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A student is wheeled out of Dunbarton High School and placed in an ambulance following a stabbing at the Pickering, Ont., school on Feb. 23.


A Grade 9 girl was tackled by staff members within minutes of allegedly stabbing classmates at a suburban school east of Toronto.

Six students and three staff members were left with non-serious injuries after the incident at Dunbarton High School in Pickering, which sent students into locked classrooms for about two hours while police deployed helicopters and an armed response team.

Later Tuesday, students passed around the link to a blog on Tumblr, a social-networking website, that seemed to warn of the stabbing weeks in advance.

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The blog, full of "selfie" photos depicting the girl the students said was the suspect, was written by a 14-year-old who began in mid-January to describe an urge to carry out a stabbing rampage at school, mentioning the idea in four separate posts.

She wrote at first that the plan made her "panicked." What she really wanted, the girl wrote, was to die, and she hoped police would kill her when they arrived. She also wrote that she would have preferred to use a gun but only knives were available.

Police say the 14-year-old girl, who was taken into custody, was believed to be carrying two knives when the incident occurred about 8:30 a.m. in the school's front hallway. Students said the knives were about six to eight inches long.

Students described a chaotic scene just after the first school bell, as many streamed into the school.

"I was at my friend's locker, and we heard her laugh, and it was a really distinct laugh," said Ruby Yang, 17. "It was really high-pitched and sharp. We heard the same laugh when the teacher was tackling her.

"She waited until the bell rings, so that's when everyone starts walking around," Ruby said. "A lot of people walked into the school when it was happening. A teacher just told us to go into classes and everyone started yelling and running and pushing."

Four of the injured students were taken to hospital, with one of their injuries initially believed to be serious, but ultimately they all turned out to have "Band-Aid-type" cuts that required a couple of stitches at most, Sergeant Bill Calder of Durham Regional Police said. All were released by the afternoon.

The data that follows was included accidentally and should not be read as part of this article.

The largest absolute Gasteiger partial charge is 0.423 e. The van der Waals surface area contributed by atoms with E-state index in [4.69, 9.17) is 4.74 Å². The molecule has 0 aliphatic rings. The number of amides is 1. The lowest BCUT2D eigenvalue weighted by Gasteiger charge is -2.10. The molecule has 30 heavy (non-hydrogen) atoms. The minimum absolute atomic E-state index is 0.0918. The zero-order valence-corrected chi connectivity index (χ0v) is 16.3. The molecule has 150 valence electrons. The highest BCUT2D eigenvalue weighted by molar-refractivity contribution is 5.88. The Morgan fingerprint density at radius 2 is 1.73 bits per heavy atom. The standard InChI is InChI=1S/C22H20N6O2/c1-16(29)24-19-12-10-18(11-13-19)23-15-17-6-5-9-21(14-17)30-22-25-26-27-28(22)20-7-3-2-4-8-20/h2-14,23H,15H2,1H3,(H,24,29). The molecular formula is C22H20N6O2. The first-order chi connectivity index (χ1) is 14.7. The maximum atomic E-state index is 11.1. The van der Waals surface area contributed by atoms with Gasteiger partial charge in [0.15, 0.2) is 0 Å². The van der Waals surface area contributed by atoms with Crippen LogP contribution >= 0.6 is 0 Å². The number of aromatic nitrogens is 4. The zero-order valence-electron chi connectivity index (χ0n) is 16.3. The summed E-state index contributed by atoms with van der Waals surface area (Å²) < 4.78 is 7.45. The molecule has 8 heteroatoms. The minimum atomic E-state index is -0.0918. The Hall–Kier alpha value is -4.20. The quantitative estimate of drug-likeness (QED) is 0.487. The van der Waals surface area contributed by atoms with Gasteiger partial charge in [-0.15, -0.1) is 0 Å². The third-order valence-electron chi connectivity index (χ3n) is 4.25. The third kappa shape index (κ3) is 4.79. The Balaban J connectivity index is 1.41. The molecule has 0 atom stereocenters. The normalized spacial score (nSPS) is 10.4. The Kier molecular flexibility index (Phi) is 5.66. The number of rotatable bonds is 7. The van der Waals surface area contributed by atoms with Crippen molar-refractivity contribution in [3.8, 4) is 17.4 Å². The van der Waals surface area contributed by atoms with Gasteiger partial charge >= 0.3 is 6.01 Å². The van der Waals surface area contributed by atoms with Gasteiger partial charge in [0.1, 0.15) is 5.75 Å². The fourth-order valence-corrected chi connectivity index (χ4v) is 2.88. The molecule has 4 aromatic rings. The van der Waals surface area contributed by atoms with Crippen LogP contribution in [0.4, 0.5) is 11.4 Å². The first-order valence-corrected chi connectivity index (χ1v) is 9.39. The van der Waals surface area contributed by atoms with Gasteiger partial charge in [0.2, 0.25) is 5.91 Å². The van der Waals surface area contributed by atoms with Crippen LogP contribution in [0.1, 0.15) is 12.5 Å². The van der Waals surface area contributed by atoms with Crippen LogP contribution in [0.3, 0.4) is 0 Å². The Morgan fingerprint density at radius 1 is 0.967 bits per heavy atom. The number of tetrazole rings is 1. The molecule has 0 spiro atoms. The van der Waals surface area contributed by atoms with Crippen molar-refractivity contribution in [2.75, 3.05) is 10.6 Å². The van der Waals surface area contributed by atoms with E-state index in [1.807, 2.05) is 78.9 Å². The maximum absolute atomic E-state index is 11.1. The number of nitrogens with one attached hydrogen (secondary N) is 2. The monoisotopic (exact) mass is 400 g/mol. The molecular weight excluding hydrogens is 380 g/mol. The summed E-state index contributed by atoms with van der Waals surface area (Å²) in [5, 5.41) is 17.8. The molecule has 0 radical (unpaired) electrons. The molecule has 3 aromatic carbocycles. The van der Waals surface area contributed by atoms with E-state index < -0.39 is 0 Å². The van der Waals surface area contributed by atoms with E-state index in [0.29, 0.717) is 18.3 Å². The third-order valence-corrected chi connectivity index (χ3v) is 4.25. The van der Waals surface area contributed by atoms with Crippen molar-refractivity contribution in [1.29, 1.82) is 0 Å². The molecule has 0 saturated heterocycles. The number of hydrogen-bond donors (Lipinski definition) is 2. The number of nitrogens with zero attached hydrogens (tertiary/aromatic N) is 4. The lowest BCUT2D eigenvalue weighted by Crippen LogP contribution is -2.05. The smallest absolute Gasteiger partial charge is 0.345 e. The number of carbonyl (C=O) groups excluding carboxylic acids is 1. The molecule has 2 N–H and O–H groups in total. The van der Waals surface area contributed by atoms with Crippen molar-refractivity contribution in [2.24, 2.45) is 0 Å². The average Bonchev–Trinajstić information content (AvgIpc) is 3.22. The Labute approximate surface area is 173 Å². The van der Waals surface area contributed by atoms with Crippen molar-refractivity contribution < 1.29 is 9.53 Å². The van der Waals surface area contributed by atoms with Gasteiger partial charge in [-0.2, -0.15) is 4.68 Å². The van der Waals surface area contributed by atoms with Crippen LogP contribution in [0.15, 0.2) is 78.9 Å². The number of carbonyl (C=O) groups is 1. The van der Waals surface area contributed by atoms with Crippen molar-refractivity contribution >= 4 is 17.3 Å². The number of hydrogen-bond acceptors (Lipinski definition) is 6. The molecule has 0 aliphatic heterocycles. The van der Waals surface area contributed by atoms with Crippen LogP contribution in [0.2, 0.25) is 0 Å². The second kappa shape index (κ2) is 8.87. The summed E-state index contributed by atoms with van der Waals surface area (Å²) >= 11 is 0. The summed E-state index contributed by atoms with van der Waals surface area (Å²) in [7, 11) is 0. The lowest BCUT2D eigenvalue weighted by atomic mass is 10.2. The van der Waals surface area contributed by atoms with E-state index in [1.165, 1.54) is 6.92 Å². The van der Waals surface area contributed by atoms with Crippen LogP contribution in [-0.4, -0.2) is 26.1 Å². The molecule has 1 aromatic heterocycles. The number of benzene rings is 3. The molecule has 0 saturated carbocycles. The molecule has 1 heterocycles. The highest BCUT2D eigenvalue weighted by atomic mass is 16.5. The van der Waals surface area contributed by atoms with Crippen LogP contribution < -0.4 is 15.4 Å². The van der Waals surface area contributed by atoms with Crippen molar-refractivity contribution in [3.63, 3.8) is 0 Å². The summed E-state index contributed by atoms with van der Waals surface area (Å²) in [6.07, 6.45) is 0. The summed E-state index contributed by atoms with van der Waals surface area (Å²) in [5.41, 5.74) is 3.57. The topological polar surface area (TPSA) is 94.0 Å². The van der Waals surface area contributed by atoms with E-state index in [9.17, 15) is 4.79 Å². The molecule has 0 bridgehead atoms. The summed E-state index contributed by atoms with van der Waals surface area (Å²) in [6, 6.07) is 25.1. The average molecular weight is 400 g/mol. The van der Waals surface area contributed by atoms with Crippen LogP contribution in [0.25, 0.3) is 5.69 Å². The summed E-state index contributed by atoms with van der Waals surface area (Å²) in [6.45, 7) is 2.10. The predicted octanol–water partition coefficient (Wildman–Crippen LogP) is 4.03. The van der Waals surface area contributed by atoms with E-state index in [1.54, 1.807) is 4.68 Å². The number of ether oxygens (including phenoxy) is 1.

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Students said two of the adults who intervened were a teacher and a guidance counsellor. Patrol officers, the closest to the school at the time, arrived soon after, Sgt. Calder said. "End of the day, great work by the teachers, who did what they had to do," he said.

Grade 9 student Jaida Lindo, 14, said many of the students attacked were also in Grade 9, and one in Grade 10. She said she didn't believe that the girl had a relationship with them.

One girl who fought back ended up with the injury that police initially thought was serious, said Jaida's mother, Sharon Lindo, who spoke with the injured girl's mother after the attack. "She was trying to punch and kick her a couple of times to get her off of her," she said.

The two girls fell to the ground together and the attacker was able to stab the victim at close range. According to the injured girl's family, "they didn't know each other at all," Ms. Lindo said.

The school, on a quiet residential street, has about 1,500 students. Two hours after the attack, a few dozen parents milled around outside, waiting to pick up their children and friends.

Only a few minutes elapsed between the beginning of the lockdown and when students were told what was happening, said Sukhraj Klair, whose 17-year-old daughter attends the school. During that time, at 8:39, she sent him a frantic text: "DAD, WE'RE IN LOCKDOWN. IT'S NOT A DRILL." He rushed to the school.

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"I think it's okay, but sometimes as a parent you just want to make sure, 100 per cent," he said.

Witnesses to the attack were ushered to the school cafeteria to speak to psychologists and to give statements to police. Students were texting constantly, and, with details of the stabbing spreading quickly on Twitter, it was important to speak to witnesses as soon as possible to get their unadulterated memories, Sgt. Calder said.

He said Durham schools often go into lockdown when there are crimes in progress nearby, such as holdups at convenience stores, but lockdowns sparked by violence within the school are much more rare.

Even though the suspect was apprehended quickly, it was important to maintain the lockdown because it wasn't clear if the individual was acting alone, and police needed to reach all the witnesses and the injured students, who could have run away or hidden, he said.

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